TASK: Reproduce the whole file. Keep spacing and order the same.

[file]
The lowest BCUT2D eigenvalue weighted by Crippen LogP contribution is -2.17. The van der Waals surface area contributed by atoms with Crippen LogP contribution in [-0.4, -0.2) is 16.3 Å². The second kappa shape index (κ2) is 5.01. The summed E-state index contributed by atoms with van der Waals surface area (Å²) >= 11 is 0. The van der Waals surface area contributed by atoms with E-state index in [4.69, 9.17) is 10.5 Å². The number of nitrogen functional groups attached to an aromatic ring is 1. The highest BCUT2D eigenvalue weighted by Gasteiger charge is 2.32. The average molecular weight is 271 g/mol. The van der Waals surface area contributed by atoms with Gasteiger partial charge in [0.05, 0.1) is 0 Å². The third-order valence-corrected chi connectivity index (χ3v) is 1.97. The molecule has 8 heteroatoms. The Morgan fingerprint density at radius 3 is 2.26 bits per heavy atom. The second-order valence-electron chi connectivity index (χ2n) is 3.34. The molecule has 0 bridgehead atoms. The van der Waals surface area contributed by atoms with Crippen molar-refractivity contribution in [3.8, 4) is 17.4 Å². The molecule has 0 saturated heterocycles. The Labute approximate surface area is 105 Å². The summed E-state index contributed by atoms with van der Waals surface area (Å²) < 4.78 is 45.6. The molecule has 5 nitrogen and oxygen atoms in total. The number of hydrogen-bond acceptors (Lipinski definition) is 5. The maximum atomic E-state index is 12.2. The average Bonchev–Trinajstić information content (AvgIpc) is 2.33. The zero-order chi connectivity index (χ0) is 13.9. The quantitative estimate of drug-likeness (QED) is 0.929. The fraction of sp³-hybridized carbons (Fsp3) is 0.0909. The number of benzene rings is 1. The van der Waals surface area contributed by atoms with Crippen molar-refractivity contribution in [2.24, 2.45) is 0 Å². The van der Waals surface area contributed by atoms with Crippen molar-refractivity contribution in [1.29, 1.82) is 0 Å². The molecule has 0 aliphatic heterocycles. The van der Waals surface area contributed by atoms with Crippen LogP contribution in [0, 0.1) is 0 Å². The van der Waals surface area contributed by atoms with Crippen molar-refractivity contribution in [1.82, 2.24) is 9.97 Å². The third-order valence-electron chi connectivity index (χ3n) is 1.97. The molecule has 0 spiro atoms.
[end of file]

The lowest BCUT2D eigenvalue weighted by Crippen LogP contribution is -2.17. The van der Waals surface area contributed by atoms with Crippen LogP contribution in [-0.4, -0.2) is 16.3 Å². The second kappa shape index (κ2) is 5.01. The summed E-state index contributed by atoms with van der Waals surface area (Å²) >= 11 is 0. The van der Waals surface area contributed by atoms with E-state index in [4.69, 9.17) is 10.5 Å². The number of nitrogen functional groups attached to an aromatic ring is 1. The highest BCUT2D eigenvalue weighted by Gasteiger charge is 2.32. The average molecular weight is 271 g/mol. The van der Waals surface area contributed by atoms with Gasteiger partial charge in [0.05, 0.1) is 0 Å². The third-order valence-corrected chi connectivity index (χ3v) is 1.97. The molecule has 8 heteroatoms. The Morgan fingerprint density at radius 3 is 2.26 bits per heavy atom. The second-order valence-electron chi connectivity index (χ2n) is 3.34. The molecule has 0 bridgehead atoms. The van der Waals surface area contributed by atoms with Crippen molar-refractivity contribution in [3.8, 4) is 17.4 Å². The molecule has 0 saturated heterocycles. The Labute approximate surface area is 105 Å². The summed E-state index contributed by atoms with van der Waals surface area (Å²) < 4.78 is 45.6. The molecule has 5 nitrogen and oxygen atoms in total. The number of hydrogen-bond acceptors (Lipinski definition) is 5. The maximum atomic E-state index is 12.2. The average Bonchev–Trinajstić information content (AvgIpc) is 2.33. The zero-order chi connectivity index (χ0) is 13.9. The quantitative estimate of drug-likeness (QED) is 0.929. The fraction of sp³-hybridized carbons (Fsp3) is 0.0909. The number of benzene rings is 1. The van der Waals surface area contributed by atoms with Crippen molar-refractivity contribution in [2.24, 2.45) is 0 Å². The van der Waals surface area contributed by atoms with Crippen molar-refractivity contribution in [1.29, 1.82) is 0 Å². The molecule has 0 aliphatic heterocycles. The van der Waals surface area contributed by atoms with Crippen LogP contribution in [0, 0.1) is 0 Å². The van der Waals surface area contributed by atoms with Crippen molar-refractivity contribution in [1.82, 2.24) is 9.97 Å². The third-order valence-electron chi connectivity index (χ3n) is 1.97. The molecule has 0 spiro atoms.